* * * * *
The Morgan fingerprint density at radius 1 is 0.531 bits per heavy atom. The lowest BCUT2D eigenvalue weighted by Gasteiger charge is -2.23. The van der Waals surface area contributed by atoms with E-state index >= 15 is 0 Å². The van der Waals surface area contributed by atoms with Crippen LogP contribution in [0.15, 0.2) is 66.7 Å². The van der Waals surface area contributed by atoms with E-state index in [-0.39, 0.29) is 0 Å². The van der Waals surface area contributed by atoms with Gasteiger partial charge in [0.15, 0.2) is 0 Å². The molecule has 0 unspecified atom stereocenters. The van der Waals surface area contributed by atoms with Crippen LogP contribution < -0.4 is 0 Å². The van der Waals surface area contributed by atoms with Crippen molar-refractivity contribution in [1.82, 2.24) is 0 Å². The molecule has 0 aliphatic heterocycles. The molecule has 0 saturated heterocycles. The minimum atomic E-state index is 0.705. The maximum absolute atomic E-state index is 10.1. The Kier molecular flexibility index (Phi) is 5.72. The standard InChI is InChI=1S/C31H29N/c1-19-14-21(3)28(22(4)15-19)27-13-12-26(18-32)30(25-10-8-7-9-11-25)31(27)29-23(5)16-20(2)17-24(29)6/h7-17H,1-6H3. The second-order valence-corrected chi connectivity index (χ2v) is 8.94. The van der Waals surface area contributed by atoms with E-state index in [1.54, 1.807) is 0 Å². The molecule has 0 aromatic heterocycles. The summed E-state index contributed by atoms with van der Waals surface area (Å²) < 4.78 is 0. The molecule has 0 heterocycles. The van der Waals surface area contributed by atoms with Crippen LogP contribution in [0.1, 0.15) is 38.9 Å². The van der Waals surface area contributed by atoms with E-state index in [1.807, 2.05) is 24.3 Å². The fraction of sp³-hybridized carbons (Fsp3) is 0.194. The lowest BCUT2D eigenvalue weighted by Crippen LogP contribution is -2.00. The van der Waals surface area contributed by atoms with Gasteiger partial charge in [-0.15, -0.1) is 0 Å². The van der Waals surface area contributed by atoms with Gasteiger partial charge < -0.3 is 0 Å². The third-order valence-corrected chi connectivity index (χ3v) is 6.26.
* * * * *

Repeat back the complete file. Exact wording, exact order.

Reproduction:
The Morgan fingerprint density at radius 1 is 0.531 bits per heavy atom. The lowest BCUT2D eigenvalue weighted by Gasteiger charge is -2.23. The van der Waals surface area contributed by atoms with E-state index >= 15 is 0 Å². The van der Waals surface area contributed by atoms with Crippen LogP contribution in [0.15, 0.2) is 66.7 Å². The van der Waals surface area contributed by atoms with E-state index in [-0.39, 0.29) is 0 Å². The van der Waals surface area contributed by atoms with Gasteiger partial charge in [0.15, 0.2) is 0 Å². The molecule has 0 unspecified atom stereocenters. The van der Waals surface area contributed by atoms with Crippen LogP contribution < -0.4 is 0 Å². The van der Waals surface area contributed by atoms with Crippen molar-refractivity contribution in [1.82, 2.24) is 0 Å². The molecule has 0 aliphatic heterocycles. The molecule has 0 saturated heterocycles. The minimum atomic E-state index is 0.705. The maximum absolute atomic E-state index is 10.1. The Kier molecular flexibility index (Phi) is 5.72. The standard InChI is InChI=1S/C31H29N/c1-19-14-21(3)28(22(4)15-19)27-13-12-26(18-32)30(25-10-8-7-9-11-25)31(27)29-23(5)16-20(2)17-24(29)6/h7-17H,1-6H3. The second-order valence-corrected chi connectivity index (χ2v) is 8.94. The van der Waals surface area contributed by atoms with E-state index in [1.54, 1.807) is 0 Å². The molecule has 0 aromatic heterocycles. The summed E-state index contributed by atoms with van der Waals surface area (Å²) < 4.78 is 0. The molecule has 0 heterocycles. The van der Waals surface area contributed by atoms with Crippen LogP contribution in [0.1, 0.15) is 38.9 Å². The van der Waals surface area contributed by atoms with E-state index in [1.807, 2.05) is 24.3 Å². The fraction of sp³-hybridized carbons (Fsp3) is 0.194. The lowest BCUT2D eigenvalue weighted by Crippen LogP contribution is -2.00. The van der Waals surface area contributed by atoms with Gasteiger partial charge in [-0.15, -0.1) is 0 Å². The van der Waals surface area contributed by atoms with Gasteiger partial charge < -0.3 is 0 Å². The third-order valence-corrected chi connectivity index (χ3v) is 6.26.